Mining: There will be changes to the mining tax regime. The President was specific on this matter. He stated that in order to “ensure predictable and sustained investment in the sector, government, in consultation with stakeholders, will review the mining tax policy framework. This is aimed at introducing a stable mining tax regime necessary to increase investment in the sector”. He has bemoaned the issue of “inconsistent fiscal policy” existing in the sector.

Although these planned changes by themselves bring about uncertainty, it is hoped that once made the changes will endure and indeed bring about tax stability to the sector. In one of my earlier articles, I had discussed the issue of inconsistence in fiscal policies and I am glad therefore that the matter is receiving attention at the highest level. It must be pointed out, however, that the UPND Manifesto did not seem to indicate that the party would revise the mining tax regime once in power. In that sense, the planned changes come as a surprise.

Tourism: The President highlighted the many challenges that the sector has been faced with. He promised, among other things, that his “government will prioritise tourism as one of the key sectors for restoring economic growth, creating jobs and reducing poverty”, noting that the “potential of the tourism sector has, however, not been fully exploited. The sector is characterised by fewer foreign visitors, shorter length-of-stay and a low number of domestic tourists. In the recent past, the sector has been severely affected by the COVID-19 pandemic. To reposition the sector amid the COVID-19 pandemic, our administration will put in place a robust programme to facilitate a quick recovery of the sector”. I will not be surprised if the government’s revival plan for the sector would include (additional) incentives, in both direct and indirect taxes.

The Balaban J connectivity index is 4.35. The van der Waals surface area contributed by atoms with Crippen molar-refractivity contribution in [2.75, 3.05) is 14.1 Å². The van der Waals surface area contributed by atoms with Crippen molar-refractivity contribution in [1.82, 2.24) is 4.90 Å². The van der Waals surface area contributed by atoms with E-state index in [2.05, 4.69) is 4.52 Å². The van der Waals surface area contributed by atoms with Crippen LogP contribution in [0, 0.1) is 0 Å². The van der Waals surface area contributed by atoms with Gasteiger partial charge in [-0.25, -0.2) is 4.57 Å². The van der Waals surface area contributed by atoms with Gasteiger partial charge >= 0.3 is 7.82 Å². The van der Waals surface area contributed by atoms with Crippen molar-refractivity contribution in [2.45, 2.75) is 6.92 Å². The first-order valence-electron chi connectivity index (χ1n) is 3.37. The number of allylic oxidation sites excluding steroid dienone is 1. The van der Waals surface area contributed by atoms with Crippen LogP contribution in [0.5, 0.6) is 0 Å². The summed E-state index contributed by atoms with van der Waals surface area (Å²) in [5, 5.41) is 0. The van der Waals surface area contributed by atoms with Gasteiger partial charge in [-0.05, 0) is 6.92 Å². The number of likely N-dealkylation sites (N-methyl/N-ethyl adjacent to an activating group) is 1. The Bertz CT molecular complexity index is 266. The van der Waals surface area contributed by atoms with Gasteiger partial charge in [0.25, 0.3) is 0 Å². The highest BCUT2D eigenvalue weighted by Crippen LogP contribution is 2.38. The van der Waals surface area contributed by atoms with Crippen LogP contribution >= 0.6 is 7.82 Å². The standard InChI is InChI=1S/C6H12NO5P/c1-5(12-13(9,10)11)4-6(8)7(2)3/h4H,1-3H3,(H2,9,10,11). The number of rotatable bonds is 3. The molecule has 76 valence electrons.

International tax policy: The President did not provide a glimpse of what the new administration’s international tax policy will be. Therefore, it might be safe to assume that there will be no changes to the current policy. This is rather surprising considering the numerous global developments in this area, the need to modernise our tax laws and aligning the same to the new Constitution.

In conclusion, my assessment is that the new government is likely to be more receptive to stakeholder input. In this regard, perhaps what will equally shape the tax policy of the New Dawn government will be what we the tax professionals and other stakeholders suggest and put forward to government. We do have a great opportunity to improve and move to our tax system to a fairer, adequate, simple, and transparent one.

The Author is the proprietor of Munyandi InterTax Advisory Xervices (MiTAX), an international and domestic tax law specialist firm. Contact: infomitax21@gmail.com, WhatsApp +260 76 203 1514, or Facebook MiTAX2021.